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Tesla could achieve 0-60mph acceleration in just 2.3s w/ new update for Model S P100D Ludicrous, says Elon Musk

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As we reported yesterday, Tesla finally started pushing the software update promised by CEO Elon Musk that includes an Easter Egg to enable an even quicker 0 to 60 mph acceleration in the Tesla Model S P100D Ludicrous. The vehicle was already the “Quickest Production Car in the World” with a 2.5-second 0 to 60 mph acceleration, but now the first test with the new update showed a 2.4-second time.

And that might only be the beginning as Musk now says that 2.34 seconds “might be achievable”, which would again raise the bar for sedans and even most supercars.

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Using the Tesla Model S Ludicrous’ 1G of force to eat a snack [Update: video removed]

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The Tesla Model S P90D on Ludicrous mode can actually pull just over 1 G of force – or more than the Earth’s gravity at the surface. We’ve seen plenty of Tesla owners put this to the test, mainly for reaction videos or drag races, but I think just to eat a snack is a first.

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The difference 5 kWh can make: Tesla Model S P85D vs P90D both with Ludicrous mode [Video]

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The main difference between the top two performance versions of the Tesla Model S is simply 5 kWh of energy capacity. Tesla used to offer the Model S P85D, a performance (P) Model S with a 85 kWh battery pack (85) and dual motors (D). The vehicle’s top performance mode was called ‘Insane’.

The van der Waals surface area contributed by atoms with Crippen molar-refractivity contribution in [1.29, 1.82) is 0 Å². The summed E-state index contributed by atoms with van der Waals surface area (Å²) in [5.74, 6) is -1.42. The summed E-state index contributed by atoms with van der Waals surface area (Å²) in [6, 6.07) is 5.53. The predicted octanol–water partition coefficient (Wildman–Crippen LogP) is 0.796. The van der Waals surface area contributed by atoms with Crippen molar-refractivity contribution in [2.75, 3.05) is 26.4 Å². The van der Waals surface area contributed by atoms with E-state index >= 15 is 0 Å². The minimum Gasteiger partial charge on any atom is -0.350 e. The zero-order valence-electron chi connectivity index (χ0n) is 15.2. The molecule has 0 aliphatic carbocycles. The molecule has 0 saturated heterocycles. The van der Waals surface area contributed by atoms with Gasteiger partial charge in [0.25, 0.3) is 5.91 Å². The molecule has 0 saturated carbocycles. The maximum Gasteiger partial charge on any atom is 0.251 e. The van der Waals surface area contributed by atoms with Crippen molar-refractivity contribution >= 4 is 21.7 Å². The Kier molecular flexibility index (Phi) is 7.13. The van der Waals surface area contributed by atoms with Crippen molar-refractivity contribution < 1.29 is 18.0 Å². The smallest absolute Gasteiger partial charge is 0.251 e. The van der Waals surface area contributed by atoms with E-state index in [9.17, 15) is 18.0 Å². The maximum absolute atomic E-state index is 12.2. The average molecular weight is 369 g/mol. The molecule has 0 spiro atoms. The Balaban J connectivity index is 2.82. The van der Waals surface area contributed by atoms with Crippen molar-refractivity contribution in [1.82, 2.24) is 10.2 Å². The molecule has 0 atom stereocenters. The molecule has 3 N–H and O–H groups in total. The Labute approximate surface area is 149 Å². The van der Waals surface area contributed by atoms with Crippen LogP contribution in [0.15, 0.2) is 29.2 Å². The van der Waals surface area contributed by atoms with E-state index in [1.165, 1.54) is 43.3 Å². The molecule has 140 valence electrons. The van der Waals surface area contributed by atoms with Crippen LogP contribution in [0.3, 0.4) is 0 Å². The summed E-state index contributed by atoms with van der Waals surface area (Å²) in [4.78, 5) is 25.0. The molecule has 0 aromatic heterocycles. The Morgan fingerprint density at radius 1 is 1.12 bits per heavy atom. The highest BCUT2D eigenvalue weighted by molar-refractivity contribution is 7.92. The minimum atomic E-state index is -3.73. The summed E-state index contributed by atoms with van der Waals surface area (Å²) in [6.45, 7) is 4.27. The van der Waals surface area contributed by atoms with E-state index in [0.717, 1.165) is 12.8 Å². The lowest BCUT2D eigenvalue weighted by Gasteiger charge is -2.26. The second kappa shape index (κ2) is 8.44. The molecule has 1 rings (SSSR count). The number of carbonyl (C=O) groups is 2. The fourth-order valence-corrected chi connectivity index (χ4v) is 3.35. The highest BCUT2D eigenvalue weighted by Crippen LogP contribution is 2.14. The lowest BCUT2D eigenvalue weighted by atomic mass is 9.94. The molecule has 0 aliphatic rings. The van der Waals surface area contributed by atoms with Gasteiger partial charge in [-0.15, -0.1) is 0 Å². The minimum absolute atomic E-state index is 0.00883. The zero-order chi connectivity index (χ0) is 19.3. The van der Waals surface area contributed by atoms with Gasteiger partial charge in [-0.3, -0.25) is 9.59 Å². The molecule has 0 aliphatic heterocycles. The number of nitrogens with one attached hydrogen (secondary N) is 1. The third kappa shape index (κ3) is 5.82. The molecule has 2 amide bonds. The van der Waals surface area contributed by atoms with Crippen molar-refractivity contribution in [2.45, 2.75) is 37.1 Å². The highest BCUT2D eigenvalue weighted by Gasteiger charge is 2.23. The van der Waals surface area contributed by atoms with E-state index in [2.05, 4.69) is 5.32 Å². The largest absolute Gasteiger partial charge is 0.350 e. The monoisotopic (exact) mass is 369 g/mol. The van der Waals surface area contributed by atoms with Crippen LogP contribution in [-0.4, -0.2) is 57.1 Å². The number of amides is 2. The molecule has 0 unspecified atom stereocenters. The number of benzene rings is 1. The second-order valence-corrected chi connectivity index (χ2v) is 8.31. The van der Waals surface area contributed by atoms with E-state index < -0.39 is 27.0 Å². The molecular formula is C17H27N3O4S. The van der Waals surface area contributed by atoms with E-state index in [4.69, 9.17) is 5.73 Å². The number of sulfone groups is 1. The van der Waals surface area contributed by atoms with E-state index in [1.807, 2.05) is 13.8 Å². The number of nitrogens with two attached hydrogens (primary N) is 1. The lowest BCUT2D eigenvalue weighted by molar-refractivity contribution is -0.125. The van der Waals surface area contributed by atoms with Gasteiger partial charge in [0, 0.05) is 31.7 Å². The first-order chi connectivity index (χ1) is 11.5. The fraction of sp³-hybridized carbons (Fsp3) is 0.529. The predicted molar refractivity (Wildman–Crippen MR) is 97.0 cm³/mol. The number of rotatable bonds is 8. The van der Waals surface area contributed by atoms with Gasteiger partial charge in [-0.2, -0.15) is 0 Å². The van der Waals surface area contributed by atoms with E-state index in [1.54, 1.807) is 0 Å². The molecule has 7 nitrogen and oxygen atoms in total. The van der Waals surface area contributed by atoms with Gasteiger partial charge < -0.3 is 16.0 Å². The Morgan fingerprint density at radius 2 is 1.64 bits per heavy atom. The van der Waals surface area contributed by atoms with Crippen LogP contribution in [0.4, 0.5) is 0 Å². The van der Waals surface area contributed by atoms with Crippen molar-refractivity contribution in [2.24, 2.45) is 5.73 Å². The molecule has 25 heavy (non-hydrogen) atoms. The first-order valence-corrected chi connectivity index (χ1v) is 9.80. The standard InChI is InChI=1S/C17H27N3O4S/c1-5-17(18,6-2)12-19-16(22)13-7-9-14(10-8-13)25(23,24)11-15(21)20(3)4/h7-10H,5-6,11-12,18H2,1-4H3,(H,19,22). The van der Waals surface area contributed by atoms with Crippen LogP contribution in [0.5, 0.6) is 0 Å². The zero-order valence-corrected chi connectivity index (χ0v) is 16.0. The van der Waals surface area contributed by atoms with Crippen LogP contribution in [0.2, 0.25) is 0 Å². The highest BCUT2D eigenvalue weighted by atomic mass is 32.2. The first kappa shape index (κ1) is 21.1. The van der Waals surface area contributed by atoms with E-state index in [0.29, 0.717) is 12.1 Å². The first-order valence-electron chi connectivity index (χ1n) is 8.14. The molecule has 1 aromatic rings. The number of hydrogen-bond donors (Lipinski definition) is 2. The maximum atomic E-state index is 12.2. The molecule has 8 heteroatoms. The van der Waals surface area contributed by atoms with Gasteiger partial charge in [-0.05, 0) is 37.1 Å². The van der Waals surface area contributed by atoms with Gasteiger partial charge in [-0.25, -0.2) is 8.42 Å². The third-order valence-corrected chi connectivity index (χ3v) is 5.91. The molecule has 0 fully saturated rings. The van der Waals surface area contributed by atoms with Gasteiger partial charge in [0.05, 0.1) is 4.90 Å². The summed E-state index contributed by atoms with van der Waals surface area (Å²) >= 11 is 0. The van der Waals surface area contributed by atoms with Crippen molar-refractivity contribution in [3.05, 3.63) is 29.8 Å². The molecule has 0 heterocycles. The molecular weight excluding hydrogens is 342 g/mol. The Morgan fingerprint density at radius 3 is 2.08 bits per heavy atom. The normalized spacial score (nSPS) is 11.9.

The automaker later introduced a new version, the Model S P90D, which is the same car, but with a 90 kWh battery pack. When introducing the new pack, Tesla also introduced a new performance mode, ‘Ludicrous’, which is obviously better than ‘Insane’. 

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Tesla is secretly adding over 50 hp to the Model S P90D Ludicrous based on 3rd party testing, what does it mean?

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Last year, Tesla had some troubles with the way it calculated the power output of its electric vehicles. The company had to go in mediation with over hundred of its customers in Norway and eventually changed the advertised horsepowers of the Model S P85D from 691 hp to 463 hp.

The issues mostly revolved around defining electric power in terms of horsepower and the power output being dependent on the state of charge of the battery pack feeding the car’s two electric motors. The issues have been mostly resolved after Tesla updated its advertised numbers, but since the introduction of the Model X and the ‘Ludicrous mode’, things have been more complicated again…

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